And that’s for me, but what about the others? Some of them did well, got close to the 6As needed to stand on stage. Some did worse than expected, but good enough for most universities. And there are the others, whom I’m really worried about: those who may not even be able to go to a university, or go to courses not even close to their preference. It’s really frustrating to see people whom you know studied hard, but the results did not show on that goddamn freaking piece of paper. Some of them are your close friends, but you can’t do anything but say: “It’s going to be alright”, which doesn’t really help, which leads me to the post A-level days… The most surprising thing that happened the day after results day is that a teacher, whom I didn’t expect at all, called me. She congratulated me for my results, and lead to the discussion of my class, where some did not do well. She told me to do something for them to comfort them etc, which at that point of time I didn’t really care, but I don’t know why, but in the end I decided to write something for them, kinda like what I write here. I even wrote a draft first before typing it out and posted on Facebook, and what the heck, might as well tag along the 4F guys as well. To be honest, that post doesn’t sound like me at all, because I never really open up in front of my class unlike I do here. But thankfully, I got a positive response from it, even some teachers texted/Fb-message me and told me that they liked the note. What I wanted to say is all in the note, so those who are interested can read the note at the link below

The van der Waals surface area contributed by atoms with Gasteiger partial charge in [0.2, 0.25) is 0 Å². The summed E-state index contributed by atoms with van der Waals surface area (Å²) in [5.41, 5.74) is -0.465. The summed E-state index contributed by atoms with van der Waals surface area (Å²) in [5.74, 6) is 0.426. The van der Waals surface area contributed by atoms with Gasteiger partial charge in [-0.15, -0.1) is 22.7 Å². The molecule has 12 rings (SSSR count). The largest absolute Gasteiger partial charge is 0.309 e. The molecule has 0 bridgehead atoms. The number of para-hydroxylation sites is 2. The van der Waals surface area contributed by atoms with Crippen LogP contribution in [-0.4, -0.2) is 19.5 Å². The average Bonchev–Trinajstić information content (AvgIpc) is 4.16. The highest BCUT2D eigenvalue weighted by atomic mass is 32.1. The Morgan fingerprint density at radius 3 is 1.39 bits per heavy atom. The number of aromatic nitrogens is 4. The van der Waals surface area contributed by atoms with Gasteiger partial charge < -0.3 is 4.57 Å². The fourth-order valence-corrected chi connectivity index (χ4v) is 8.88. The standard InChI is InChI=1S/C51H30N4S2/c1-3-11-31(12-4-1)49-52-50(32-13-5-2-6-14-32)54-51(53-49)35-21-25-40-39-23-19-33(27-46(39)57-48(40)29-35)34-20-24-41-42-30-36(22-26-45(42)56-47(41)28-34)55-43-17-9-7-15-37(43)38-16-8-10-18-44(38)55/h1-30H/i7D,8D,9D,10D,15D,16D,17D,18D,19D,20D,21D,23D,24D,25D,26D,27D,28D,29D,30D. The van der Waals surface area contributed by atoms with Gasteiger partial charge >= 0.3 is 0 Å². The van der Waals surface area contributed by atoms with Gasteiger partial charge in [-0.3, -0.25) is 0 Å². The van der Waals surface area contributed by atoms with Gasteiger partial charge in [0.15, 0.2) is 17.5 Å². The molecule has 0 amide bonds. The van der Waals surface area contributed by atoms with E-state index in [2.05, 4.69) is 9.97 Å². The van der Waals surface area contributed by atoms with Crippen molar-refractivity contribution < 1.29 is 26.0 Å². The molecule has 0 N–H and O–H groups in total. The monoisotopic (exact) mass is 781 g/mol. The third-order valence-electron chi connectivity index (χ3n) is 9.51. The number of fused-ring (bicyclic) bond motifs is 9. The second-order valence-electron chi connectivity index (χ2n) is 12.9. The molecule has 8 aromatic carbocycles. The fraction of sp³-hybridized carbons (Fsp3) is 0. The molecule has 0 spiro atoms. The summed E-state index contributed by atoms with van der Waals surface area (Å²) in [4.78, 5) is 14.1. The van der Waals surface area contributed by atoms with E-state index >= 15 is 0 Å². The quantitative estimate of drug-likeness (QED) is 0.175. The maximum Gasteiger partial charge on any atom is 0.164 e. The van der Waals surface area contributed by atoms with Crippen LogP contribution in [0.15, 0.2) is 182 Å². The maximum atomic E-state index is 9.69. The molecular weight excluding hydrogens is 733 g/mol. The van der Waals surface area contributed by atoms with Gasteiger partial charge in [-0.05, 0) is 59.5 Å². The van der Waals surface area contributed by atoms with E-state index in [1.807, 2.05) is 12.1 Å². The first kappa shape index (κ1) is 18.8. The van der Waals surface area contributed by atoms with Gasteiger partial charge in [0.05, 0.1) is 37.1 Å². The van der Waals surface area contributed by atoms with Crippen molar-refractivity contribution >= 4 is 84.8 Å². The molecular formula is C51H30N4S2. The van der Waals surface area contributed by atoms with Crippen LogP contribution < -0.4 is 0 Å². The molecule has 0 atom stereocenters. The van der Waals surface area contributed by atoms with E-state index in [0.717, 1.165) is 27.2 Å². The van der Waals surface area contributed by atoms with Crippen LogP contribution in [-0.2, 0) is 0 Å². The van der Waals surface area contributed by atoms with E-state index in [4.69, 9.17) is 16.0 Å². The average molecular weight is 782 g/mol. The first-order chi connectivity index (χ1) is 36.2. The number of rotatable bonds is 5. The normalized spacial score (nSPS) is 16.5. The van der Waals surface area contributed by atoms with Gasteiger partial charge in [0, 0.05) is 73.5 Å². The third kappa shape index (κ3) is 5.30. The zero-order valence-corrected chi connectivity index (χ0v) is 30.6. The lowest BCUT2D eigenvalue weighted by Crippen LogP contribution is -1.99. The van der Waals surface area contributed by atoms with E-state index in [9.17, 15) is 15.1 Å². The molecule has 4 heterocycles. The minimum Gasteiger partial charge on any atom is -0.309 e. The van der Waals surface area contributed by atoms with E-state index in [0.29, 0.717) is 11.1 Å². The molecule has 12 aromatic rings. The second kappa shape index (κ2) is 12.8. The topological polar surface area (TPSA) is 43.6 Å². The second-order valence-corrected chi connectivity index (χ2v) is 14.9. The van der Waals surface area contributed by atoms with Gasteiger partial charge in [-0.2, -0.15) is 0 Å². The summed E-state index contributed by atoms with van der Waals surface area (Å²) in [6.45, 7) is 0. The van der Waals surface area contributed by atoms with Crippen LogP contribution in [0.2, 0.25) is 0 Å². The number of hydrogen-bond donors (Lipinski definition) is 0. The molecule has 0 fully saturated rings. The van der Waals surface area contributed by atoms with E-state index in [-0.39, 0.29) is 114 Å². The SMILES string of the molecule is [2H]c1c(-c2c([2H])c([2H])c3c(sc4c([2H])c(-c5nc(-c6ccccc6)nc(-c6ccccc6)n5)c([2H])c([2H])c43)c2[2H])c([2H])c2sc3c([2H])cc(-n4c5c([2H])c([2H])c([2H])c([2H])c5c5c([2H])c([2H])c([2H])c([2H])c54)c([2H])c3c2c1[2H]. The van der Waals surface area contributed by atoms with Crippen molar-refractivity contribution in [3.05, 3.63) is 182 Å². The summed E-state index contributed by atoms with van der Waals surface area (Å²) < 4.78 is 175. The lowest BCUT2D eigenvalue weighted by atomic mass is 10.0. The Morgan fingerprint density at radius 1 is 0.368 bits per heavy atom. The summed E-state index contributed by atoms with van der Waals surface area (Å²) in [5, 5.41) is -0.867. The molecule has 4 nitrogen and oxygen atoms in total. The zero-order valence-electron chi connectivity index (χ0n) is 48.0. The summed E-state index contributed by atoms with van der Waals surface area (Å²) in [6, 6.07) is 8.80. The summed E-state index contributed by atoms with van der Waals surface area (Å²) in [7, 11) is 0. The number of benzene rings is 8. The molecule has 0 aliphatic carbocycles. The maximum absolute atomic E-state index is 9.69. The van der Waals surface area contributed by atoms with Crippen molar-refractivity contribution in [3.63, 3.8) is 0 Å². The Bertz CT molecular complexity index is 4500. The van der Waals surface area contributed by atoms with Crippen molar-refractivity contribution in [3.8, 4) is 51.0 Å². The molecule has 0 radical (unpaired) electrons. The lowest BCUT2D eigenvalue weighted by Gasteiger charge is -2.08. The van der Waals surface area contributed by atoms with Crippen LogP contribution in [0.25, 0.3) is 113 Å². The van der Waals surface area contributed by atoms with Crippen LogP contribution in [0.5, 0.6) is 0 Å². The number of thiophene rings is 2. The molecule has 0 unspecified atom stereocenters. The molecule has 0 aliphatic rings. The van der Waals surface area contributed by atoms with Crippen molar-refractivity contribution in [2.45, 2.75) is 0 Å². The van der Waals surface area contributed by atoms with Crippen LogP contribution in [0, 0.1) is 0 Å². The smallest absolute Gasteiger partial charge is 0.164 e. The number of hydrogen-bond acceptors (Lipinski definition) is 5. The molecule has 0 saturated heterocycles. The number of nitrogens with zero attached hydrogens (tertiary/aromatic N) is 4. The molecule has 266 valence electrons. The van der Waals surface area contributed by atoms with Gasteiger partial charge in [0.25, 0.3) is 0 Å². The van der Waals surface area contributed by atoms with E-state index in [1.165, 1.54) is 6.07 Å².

So what is installed for me in the future? Well I got accepted into NUS Faculty of Science :). In the end, I chose interest over “utility”. With my grades, I could have gone into other courses which promised a better future, such as Business or Accountancy, but as I told myself, since I am going to study something for the next 4 years, might as well make it as enjoyable as possible. It always gets tempting to go to a course which seems more “sought-after”, but I think I made the correct decision and went with my heart, rather than just future practicability. I would probably have an average salary, but at least I would be doing something I enjoy. Just a little conflicted between Applied Mathematics and Statistics, both have its pros and cons. This leads to another big question mark in my life, what am I going to be in the future? I seriously don’t want to be a maths teacher LOL, but that seems like what most people do with a maths degree. Teaching do seems fun, but not as a profession. Imagine students come find me for consultations and I don’t know how to solve the question.. And how interesting could teaching Maths be? There’s only 1 way to solve it. Let’s just hope that I made the right decision!
So university life let’s go! But that would have to wait till 5 March 2014… Can’t wait to say the word ORD LO!